I'm starting to look at these. Is there any open platform reader that I can go anywhere to get downloadable content?  Which is to say, if I get a Nook (as an example) am I forced to buy fron Barnes and Noble or can I go other places and get content to store and read?  Also, does the DRM issue mean that they have access to what I have stored on my reader? Does info get sent back to a server somewhere to monitor what people are reading and downloading? These are my concerns.  I'm hopeful some smart person will come along and make a reader that will use a range of platforms and people can self-publish in an easy to use online bookstore and not be confined to a certain distributor. If that makes sense.  Is there any e-reader close to that?
Title: Re: Generic e-Reader thread.
Post by: MartyS (Gromit) on October 14, 2010, 08:58:10 AM
Right now, I'd agree that Kindle is probably the best, but there's no way I'll buy one of those until Amazon opens up the source or allows epub stuff.  Fuck that .azw proprietary shit, too.  I know there are hacks, but Amazon can just brick your device remotely if they feel like it.  Fuck that, also.

I think right now, if I had to buy one, I'd go with the Nook.  More open format, you can borrow books, and you can easily convert text files into readable docs without having to circumvent security measures.

I'm starting to look at these. Is there any open platform reader that I can go anywhere to get downloadable content?  Which is to say, if I get a Nook (as an example) am I forced to buy fron Barnes and Noble or can I go other places and get content to store and read?  Also, does the DRM issue mean that they have access to what I have stored on my reader? Does info get sent back to a server somewhere to monitor what people are reading and downloading? These are my concerns.  I'm hopeful some smart person will come along and make a reader that will use a range of platforms and people can self-publish in an easy to use online bookstore and not be confined to a certain distributor. If that makes sense.  Is there any e-reader close to that?

For DRM books I've only read about 2 formats: epub and amazon.  So if you really want to shop around for DRM books go with the Nook or the new version of the Kobo coming out soon.  But when I was looking into these I never saw a book exclusive to one store, if one had it they all had it, and I don't remember ever seeing prices change between stores.

For non-DRM books it really doesn't matter what reader you get, if the book you want is only available in a format your reader can't read there are a lot of free programs out there to convert one format to another.  For that reason you usually see non-DRM books available in all the popular formats so you usually don't have to do any conversion yourself.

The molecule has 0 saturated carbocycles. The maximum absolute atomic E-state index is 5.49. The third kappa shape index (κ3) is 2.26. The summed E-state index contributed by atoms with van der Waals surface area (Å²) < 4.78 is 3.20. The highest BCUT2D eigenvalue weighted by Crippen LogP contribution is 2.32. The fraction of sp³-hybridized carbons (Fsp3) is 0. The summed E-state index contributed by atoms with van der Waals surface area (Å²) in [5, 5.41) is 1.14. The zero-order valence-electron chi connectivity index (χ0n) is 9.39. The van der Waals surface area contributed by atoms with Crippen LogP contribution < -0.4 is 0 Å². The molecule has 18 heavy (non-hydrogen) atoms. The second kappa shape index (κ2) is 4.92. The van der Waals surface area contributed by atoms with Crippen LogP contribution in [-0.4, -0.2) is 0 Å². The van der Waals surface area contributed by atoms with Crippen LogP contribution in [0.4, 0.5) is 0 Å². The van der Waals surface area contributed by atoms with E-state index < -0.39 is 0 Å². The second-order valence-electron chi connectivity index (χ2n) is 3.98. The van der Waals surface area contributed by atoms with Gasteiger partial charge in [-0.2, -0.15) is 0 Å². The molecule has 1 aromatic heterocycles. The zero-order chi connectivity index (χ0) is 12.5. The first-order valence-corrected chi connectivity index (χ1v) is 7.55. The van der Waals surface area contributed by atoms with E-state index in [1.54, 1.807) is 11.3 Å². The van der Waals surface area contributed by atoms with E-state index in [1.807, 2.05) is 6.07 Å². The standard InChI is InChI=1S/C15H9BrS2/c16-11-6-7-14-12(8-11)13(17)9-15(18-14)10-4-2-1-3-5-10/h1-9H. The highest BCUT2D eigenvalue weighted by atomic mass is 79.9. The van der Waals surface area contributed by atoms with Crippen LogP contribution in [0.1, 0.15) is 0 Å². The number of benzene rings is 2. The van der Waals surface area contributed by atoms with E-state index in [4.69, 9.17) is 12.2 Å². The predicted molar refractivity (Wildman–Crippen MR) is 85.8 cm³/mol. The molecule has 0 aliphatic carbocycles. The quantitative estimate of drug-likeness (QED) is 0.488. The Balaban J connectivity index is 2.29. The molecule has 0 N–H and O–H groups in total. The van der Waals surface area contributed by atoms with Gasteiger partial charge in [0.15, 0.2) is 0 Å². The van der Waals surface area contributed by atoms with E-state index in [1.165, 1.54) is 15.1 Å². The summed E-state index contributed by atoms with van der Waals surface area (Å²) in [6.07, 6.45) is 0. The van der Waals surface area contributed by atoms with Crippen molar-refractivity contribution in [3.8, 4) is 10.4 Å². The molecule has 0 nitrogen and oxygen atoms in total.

As for publishing non-DRM books mobi seems to be the format I've seen used the most, but like I said, it's easy to convert one format to another. 
Title: Re: Generic e-Reader thread.
Post by: MartyS (Gromit) on October 14, 2010, 09:07:37 AM
Is there a way to highlight and write notes about the highlighted section with a Kindle or Nook?

Yeap.  (http://www.amazon.com/gp/help/customer/display.html/ref=hp_k3read_format?nodeId=200505500&#highlight)

Ok, then now my only issue with the Kindle is that not all the books I want to read are available. I was trying to get Mosquitoes by William Faulkner for my Business Trip and sinc ehte ibrary didn't have it, I was going to download the Kindle app t my iphone and by the book, but no Faulkner is available on Kindle.

How long before all titles are available, do you think? Faulkner is one I would def need so I could have all his books as well as my notes on them easily availble to more perusal

For books still under copyright it's up to a publisher to do the conversion, for older books it means scanning the pages and running them through character recognition software, then profreading, so how long or if a book gets converted probably depends on how much money the publisher thinks they can make off the digital version. 
Title: Re: Generic e-Reader thread.
Post by: Thrashalla on October 14, 2010, 09:29:23 AM
Is there a way to highlight and write notes about the highlighted section with a Kindle or Nook?

Yeap.  (http://www.amazon.com/gp/help/customer/display.html/ref=hp_k3read_format?nodeId=200505500&#highlight)

Ok, then now my only issue with the Kindle is that not all the books I want to read are available. I was trying to get Mosquitoes by William Faulkner for my Business Trip and sinc ehte ibrary didn't have it, I was going to download the Kindle app t my iphone and by the book, but no Faulkner is available on Kindle.

How long before all titles are available, do you think? Faulkner is one I would def need so I could have all his books as well as my notes on them easily availble to more perusal

For books still under copyright it's up to a publisher to do the conversion, for older books it means scanning the pages and running them through character recognition software, then profreading, so how long or if a book gets converted probably depends on how much money the publisher thinks they can make off the digital version. 


Not probably - definitely, that's exactly what it depends on for older titles. Writing letters and bugging publishers also helps - I've seen it work with a few books.
Title: Re: Generic e-Reader thread.
Post by: MartyS (Gromit) on October 14, 2010, 02:00:45 PM
Is there a way to highlight and write notes about the highlighted section with a Kindle or Nook?

Yeap.  (http://www.amazon.com/gp/help/customer/display.html/ref=hp_k3read_format?nodeId=200505500&#highlight)